Dr. Chris Beard, paleontologist at Pittsburgh’s Carnegie Museum of Natural History, recently received national attention when he vigorously denied that a fossil named Ida provided a missing link between humans and their alleged primate ancestors (see Lyons and Butt, 2009). He was correct to deny Ida’s relevance to alleged human evolution, but he was not motivated by the truth that humans did not evolve. Nor was he compelled to deny Ida’s role based on the fact that evolution defies the laws of biology and genetics and is scientifically impossible. Instead, it seems that he simply had a fossil of his own that he wanted to put forth as a candidate for an early human ancestor.
Associated Press writer Michael Casey reported on the new fossil find that Dr. Beard and his team uncovered in Myanmar. The team found pieces of jaws and teeth that they claim came from 10-15 different individuals. According to Dr. Beard, this new creature, named Ganlea megacanina lived in Asia 38 million years ago. In addition, Dr. Beard and his team claim that “wear and tear on the canine teeth suggest the tree-dwelling, monkey-like creatures with long tails used their teeth to crack open tropical fruit to get to the pulp and seeds” (Casey, 2009). According to Beard, this supposed behavior was very specialized and would link Ganlea to primates.
What is Beard suggesting this new find proves? He is attempting to challenge the popular belief among paleontologists that humans evolved on the African continent. He said: “This new fossil Ganlea definitely helps us argue—and we think the argument is pretty close to settled now—that when you go back this far in time, the common ancestor of monkeys, apes and humans was definitely in Asia, not in Africa” (as quoted in Casey, 2009). It is easy to see the tension mounting between paleontologists as they scramble to make headlines with their latest find. Beard’s disdain for Ida and his attempt to bolster his new find is clearly evident from comments such as: “We wouldn’t claim Ganlea is [sic] missing link, but we know Ganlea is much more closely related to our ancestors than Ida ever was—even though, unfortunately, we don’t have [sic] complete skeleton like they did for Ida” (as quoted in Casey).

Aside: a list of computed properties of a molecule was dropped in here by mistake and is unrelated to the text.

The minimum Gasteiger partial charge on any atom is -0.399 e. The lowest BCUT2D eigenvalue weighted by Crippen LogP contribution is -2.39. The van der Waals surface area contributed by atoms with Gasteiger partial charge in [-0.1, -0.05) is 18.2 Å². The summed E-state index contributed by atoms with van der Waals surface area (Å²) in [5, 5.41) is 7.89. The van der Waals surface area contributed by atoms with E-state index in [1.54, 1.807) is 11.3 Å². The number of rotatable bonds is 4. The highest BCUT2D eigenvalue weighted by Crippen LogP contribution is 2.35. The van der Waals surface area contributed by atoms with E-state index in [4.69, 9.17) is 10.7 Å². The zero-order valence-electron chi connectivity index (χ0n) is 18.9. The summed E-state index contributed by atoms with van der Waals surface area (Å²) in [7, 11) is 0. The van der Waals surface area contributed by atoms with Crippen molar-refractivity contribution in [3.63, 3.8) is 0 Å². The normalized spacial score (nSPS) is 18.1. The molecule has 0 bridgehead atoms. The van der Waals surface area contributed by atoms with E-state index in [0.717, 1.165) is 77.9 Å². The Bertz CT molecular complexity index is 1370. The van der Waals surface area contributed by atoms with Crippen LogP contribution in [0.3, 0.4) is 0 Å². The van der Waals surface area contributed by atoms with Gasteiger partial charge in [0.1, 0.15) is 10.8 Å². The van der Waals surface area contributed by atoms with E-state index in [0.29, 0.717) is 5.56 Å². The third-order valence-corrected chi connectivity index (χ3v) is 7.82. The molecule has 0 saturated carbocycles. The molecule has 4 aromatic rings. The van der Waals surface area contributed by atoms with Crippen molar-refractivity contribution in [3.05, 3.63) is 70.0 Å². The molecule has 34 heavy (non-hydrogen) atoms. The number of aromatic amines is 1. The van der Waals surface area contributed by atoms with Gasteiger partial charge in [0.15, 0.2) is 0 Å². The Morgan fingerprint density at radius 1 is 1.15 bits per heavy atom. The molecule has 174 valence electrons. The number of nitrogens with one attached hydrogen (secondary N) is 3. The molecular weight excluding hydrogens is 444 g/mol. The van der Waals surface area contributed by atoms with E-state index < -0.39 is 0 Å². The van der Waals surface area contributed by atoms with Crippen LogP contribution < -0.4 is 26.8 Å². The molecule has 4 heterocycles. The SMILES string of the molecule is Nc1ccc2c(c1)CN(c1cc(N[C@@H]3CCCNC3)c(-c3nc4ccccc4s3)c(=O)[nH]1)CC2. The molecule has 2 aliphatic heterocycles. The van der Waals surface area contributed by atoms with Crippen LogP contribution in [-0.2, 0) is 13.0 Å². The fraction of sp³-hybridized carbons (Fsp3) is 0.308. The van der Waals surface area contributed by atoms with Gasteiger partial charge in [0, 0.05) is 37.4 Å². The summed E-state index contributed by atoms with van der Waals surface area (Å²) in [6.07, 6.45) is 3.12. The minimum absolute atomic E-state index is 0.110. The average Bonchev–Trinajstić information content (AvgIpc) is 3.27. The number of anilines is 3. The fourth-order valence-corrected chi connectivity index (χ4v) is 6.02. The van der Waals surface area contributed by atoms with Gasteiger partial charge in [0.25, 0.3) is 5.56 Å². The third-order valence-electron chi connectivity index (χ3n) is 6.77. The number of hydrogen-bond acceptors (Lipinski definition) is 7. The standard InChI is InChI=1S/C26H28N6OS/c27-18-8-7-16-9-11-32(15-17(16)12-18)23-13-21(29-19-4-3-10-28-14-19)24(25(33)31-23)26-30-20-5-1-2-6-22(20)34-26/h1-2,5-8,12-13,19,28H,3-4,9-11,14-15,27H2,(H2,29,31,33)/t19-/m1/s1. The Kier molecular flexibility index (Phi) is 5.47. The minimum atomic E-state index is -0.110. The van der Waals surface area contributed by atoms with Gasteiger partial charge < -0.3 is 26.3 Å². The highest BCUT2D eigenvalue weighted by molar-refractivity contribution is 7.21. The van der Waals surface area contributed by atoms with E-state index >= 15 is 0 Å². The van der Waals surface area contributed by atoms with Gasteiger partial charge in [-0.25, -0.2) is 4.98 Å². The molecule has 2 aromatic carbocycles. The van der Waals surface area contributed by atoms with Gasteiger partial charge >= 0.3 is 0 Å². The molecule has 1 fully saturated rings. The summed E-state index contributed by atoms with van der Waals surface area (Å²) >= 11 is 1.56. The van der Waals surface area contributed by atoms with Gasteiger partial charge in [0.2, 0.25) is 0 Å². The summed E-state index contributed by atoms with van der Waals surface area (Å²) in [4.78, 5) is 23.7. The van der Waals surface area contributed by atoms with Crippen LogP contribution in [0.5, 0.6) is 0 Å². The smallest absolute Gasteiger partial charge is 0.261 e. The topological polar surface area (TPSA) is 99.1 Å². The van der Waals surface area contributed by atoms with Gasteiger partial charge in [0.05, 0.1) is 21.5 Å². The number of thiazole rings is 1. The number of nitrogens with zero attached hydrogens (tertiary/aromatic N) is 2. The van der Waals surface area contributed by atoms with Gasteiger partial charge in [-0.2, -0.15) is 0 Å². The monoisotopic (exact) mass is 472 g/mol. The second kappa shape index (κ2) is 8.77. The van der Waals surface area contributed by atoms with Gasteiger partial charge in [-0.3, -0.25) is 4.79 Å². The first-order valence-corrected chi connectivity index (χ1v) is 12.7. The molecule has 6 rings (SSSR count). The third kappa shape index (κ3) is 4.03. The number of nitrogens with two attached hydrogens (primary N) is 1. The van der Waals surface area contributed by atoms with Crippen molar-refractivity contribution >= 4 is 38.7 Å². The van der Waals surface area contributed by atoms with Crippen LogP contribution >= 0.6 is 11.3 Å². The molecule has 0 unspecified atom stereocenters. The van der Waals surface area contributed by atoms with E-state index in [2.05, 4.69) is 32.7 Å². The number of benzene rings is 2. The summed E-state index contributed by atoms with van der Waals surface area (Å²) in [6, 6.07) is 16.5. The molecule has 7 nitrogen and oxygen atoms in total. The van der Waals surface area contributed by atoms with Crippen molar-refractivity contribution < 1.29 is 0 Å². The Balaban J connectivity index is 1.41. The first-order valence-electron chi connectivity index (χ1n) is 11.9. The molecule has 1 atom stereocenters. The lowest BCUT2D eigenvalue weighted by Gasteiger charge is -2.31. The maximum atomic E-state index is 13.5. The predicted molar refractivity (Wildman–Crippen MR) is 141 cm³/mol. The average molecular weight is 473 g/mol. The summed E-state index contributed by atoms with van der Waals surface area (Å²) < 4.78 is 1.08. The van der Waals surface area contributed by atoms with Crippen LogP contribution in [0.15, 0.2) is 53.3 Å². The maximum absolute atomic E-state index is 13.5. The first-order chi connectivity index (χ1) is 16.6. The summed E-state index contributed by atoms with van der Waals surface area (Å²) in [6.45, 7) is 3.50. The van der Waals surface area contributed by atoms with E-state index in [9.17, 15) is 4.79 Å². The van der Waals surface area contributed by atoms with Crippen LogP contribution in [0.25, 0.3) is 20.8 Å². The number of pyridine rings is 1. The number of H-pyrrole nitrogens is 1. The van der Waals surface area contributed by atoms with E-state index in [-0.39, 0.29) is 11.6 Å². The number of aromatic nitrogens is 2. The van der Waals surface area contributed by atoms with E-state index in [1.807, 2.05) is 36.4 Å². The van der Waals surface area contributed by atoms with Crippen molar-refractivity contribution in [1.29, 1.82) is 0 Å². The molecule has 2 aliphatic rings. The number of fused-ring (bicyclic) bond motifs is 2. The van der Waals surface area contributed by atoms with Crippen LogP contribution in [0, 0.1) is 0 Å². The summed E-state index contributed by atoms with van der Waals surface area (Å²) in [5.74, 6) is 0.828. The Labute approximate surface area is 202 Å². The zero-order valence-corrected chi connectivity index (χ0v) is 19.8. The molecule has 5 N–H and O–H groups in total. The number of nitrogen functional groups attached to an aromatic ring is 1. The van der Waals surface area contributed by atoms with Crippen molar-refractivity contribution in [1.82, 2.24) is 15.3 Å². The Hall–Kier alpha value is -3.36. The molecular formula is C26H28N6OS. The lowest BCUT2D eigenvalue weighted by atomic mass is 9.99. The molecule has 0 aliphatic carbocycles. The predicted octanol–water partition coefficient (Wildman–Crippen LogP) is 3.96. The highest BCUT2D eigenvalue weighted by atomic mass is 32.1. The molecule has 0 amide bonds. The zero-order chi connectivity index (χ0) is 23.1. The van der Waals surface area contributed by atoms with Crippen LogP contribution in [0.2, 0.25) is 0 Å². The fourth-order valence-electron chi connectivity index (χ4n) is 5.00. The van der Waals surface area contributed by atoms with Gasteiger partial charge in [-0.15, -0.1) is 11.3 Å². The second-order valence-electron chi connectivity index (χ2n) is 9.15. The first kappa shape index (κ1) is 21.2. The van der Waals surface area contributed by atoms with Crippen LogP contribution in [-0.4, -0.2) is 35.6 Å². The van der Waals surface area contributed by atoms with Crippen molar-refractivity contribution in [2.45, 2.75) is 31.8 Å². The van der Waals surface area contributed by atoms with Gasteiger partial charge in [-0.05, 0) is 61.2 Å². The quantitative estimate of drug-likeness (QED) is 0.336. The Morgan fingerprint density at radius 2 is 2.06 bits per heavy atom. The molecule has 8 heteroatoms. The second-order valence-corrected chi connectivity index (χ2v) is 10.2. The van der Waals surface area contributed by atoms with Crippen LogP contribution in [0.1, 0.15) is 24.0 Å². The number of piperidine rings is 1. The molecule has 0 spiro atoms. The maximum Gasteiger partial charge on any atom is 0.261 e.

It does not take much research, however, to find paleontologists who disagree with Beard and his team. Casey reported that John Fleagle, a paleontologist from Stony Brook University, noted that the fossils do “not add anything new” to the idea of human evolution, and that without finding a skull, Beard’s team has not added any conclusive information to the debate (2009). In a very real sense, the evolutionists remain divided on some of the most basic ideas about human evolution.
These fossil wars can help us see some very significant forces at play in the scientific community. First, this scenario shows that facts often are not the driving force behind many popular “scientific” conclusions. In many cases, it is the desire for fame, prestige, or governmental grants that provide the impetus for research. Second, we see that the concept of human evolution is so nebulous that the paleontological community cannot agree on some of its major tenets. This makes perfect sense in light of the fact that humans did not evolve, and any scenario that claims they did is based on false interpretations of the data in the first place. Third, we can be sure that there will always be another “missing link” or new fossil that makes headlines claiming to prove human evolution. Overstatement and exaggeration are the name of the game. This has been going on for over a century. Yet every one is either displaced by the next, shown to be a fraud, or proven to be nothing more than distinctly human or distinctly animal. How many times will new finds have to be proven to be false to show that the entire idea of human evolution is incorrect? Ganlea, Ida, Piltdown Man, Hobbit Man, Nebraska Man, Lucy, and all the rest of the clan do not prove that humans evolved. In fact, the honest observer is forced by the lack of linking evidence in these finds to conclude that the fossils show that humans did not evolve from lower animals.
Casey, Michael (2009), “Myanmar Fossil May Shed Light on Evolution,” [On-line], URL: http://news.yahoo.com/s/ap/20090702/ap_on_sc/as_sci_myanmar_primate_fossil.
Lyons, Eric and Kyle Butt (2009), “Ida—A Missing Link?”, [On-line], URL: http://www.apologeticspress.org/articles/240160.
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